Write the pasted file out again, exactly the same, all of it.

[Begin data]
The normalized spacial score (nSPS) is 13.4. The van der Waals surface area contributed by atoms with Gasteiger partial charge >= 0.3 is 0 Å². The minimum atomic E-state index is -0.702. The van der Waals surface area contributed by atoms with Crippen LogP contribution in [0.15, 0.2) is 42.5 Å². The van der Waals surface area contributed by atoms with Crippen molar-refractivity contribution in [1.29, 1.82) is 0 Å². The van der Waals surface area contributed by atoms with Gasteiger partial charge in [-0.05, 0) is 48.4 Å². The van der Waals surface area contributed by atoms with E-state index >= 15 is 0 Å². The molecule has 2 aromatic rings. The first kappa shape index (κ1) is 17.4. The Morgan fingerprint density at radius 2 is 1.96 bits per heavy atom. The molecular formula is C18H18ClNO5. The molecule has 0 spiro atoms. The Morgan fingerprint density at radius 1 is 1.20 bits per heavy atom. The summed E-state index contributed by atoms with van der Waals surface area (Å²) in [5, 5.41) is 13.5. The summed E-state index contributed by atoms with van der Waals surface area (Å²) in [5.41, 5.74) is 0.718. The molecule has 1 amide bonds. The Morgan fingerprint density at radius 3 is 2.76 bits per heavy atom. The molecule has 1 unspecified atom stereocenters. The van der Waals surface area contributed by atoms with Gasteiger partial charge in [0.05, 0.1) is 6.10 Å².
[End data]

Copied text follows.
The normalized spacial score (nSPS) is 13.4. The van der Waals surface area contributed by atoms with Gasteiger partial charge >= 0.3 is 0 Å². The minimum atomic E-state index is -0.702. The van der Waals surface area contributed by atoms with Crippen LogP contribution in [0.15, 0.2) is 42.5 Å². The van der Waals surface area contributed by atoms with Crippen molar-refractivity contribution in [1.29, 1.82) is 0 Å². The van der Waals surface area contributed by atoms with Gasteiger partial charge in [-0.05, 0) is 48.4 Å². The van der Waals surface area contributed by atoms with E-state index >= 15 is 0 Å². The molecule has 2 aromatic rings. The first kappa shape index (κ1) is 17.4. The Morgan fingerprint density at radius 2 is 1.96 bits per heavy atom. The molecular formula is C18H18ClNO5. The molecule has 0 spiro atoms. The Morgan fingerprint density at radius 1 is 1.20 bits per heavy atom. The summed E-state index contributed by atoms with van der Waals surface area (Å²) in [5, 5.41) is 13.5. The summed E-state index contributed by atoms with van der Waals surface area (Å²) in [5.41, 5.74) is 0.718. The molecule has 1 amide bonds. The Morgan fingerprint density at radius 3 is 2.76 bits per heavy atom. The molecule has 1 unspecified atom stereocenters. The van der Waals surface area contributed by atoms with Gasteiger partial charge in [0.05, 0.1) is 6.10 Å².